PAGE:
Peter Hebert@peterjhebert · Managing Partner, Lux Capital
@sethbwilliams at least for me, its pride of work and belief (hopefully not out of delusion) that something we built or funded has had noticeable & positive impact that is felt by large number of people (whether i know them or not). Something that left lasting impression on me was video i watched in my college Introduction to Entrepreneurship class when Fred Smith and other FedEx co-founders shared story of building FedEx. I can vividly remember their humble satisfaction with creating something that had become a global phenomenon
Josh Wolfe@wolfejosh
@sethbwilliams for me it's imagining post facto at an old age feeling proud that my kids (3 of em so far;) in turn feel proud they can point to lots of things we created, helped fund, helped foster, that never existed before and that gave people a tool, a technology, capability, an option to do something, to express a talent or their genius in a way they could not before.... Basically: Imaging a future where my kids look back with pride that we helped make history.
Samuel Arbesman@arbesman · Scientist in Residence at Lux Capital
@sethbwilliams Success for me involves knowing I've acted—even in a small way—as a midwife for a positive future for the world, whether through creating and spreading ideas or helping to foster amazing people, products, technologies that do incredible things for our society.
Jake Crump@jakecrump · Community Team with Product Hunt
What are your top tips for founders looking to get their first investment?
Josh Wolfe@wolfejosh
@jakecrump at Lux, the best approach is show resourcefulness by finding a route to a partner (Lux has 8 investing partners), ideally through someone we know and trust already. And ideally a partner you follow or have a sense of what kind of investments they are interested in and most importantly if you think they'd be a good partner with you. I don't think we've read an actual business plan in 10+ years. Short concise decks are better than plans. Conversations are better than decks. Authenticity is better than showmanship. And most importantly: ASK. We are amazed at how few people "ask" because they are afraid to here "no", which is the answer you already have if you never asked at all. It also tells us a founder is not likely to be successful at recruiting or selling later on...if they don't make an ask. You have everything to gain!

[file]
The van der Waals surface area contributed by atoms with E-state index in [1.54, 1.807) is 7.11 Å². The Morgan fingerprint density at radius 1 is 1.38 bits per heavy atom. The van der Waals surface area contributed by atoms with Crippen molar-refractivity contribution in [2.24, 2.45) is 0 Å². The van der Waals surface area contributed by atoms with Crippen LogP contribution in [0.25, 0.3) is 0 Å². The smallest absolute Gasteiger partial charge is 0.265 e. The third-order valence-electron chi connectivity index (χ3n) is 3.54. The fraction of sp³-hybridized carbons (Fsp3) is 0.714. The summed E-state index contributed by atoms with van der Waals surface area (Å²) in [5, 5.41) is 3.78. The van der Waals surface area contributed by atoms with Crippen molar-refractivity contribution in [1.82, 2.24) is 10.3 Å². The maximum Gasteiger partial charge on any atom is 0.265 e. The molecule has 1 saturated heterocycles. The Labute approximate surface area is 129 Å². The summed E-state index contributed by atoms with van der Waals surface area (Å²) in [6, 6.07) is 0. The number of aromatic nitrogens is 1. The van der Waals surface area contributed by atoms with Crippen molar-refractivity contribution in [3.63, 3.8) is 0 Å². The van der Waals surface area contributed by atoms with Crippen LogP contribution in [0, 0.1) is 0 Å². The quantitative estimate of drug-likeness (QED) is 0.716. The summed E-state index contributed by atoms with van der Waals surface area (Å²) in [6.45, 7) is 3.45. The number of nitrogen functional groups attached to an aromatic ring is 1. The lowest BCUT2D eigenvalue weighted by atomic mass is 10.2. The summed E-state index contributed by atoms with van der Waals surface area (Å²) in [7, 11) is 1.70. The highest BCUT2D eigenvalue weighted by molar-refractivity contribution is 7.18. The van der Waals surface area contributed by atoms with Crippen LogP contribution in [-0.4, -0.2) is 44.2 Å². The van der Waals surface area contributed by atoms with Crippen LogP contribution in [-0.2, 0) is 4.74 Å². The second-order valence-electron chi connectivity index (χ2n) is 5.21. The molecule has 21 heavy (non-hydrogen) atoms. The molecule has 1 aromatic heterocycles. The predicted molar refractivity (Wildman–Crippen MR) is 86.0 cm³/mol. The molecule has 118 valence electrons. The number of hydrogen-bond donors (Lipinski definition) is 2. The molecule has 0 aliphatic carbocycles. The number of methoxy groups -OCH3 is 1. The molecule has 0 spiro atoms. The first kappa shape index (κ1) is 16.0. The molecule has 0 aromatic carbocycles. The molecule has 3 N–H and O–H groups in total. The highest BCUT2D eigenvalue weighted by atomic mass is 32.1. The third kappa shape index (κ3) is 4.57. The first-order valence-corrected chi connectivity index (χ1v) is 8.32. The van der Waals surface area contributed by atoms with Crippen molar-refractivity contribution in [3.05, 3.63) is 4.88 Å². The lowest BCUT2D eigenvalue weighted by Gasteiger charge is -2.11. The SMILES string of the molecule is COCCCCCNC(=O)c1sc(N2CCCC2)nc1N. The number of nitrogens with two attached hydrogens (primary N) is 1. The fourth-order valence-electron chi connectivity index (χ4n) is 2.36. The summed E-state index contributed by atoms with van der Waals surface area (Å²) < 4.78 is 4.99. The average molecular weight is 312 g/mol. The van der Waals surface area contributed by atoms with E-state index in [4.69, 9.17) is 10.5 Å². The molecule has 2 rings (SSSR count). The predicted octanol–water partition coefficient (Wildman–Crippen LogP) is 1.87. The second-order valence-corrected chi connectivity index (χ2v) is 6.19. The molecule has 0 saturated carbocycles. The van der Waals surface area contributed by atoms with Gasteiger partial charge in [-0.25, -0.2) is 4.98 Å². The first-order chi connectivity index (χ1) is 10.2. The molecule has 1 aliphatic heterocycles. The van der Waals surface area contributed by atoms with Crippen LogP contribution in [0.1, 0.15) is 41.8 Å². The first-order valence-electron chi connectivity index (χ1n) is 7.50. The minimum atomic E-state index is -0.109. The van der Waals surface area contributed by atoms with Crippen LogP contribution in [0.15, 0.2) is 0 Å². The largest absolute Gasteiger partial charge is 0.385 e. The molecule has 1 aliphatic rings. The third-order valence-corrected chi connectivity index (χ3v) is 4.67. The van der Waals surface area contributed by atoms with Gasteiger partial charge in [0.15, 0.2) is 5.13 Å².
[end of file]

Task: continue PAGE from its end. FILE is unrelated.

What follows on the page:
Jake Crump@jakecrump · Community Team with Product Hunt
What are your morning routines?
Peter Hebert@peterjhebert · Managing Partner, Lux Capital
@jakecrump you mean the ones i can unashamedly share with a public audience?
Peter Hebert@peterjhebert · Managing Partner, Lux Capital
@jakecrump 1) turn off alarm, 2) check overflowing email inbox, 3) check twitter, 4) shower, 5) prepare to enter ~1.5 hour children/dog morning tornado
Josh Wolfe@wolfejosh
@jakecrump we've got 3 kids (7,4,1). i make 2 cups of coffee with my kids and read WSJ,FT,NYT and USAT (because i want to know what millions of Americans waking up in Marriotts are being influenced by what headlines)--and that is just table ante (in the Red Queen theory of running twice as fast just to stay in place). Necessary but not sufficient. I also read obscure journals and sources mostly because i think others are NOT reading those and that is a source of edge for me. I go thru the WSJ pictures of the day with my kids and also listen to the 5min NPR news headlines of the day and quiz them. Then it's off to school, i drop my two older daughters every AM, we live in Tribeca and walk to both of their schools and play games or do math or learn words or do brain teasers along the way. I might hit the gym after drop off depending on the day and am at Lux office by 930 or 10a for first meetings with founders or other Lux partners
Samuel Arbesman@arbesman · Scientist in Residence at Lux Capital
@jakecrump Morning routine is a combination of information consumption (email + some news and Twitter and whatever weird articles I have open in my phone's browser), a bit of exercise, and helping get our kids ready and dropped off at school.
Jacqueline von Tesmar@jacqvon · Community at Product Hunt ⚡️
What are the most important qualities you look for in a founder before investing?
Peter Hebert@peterjhebert · Managing Partner, Lux Capital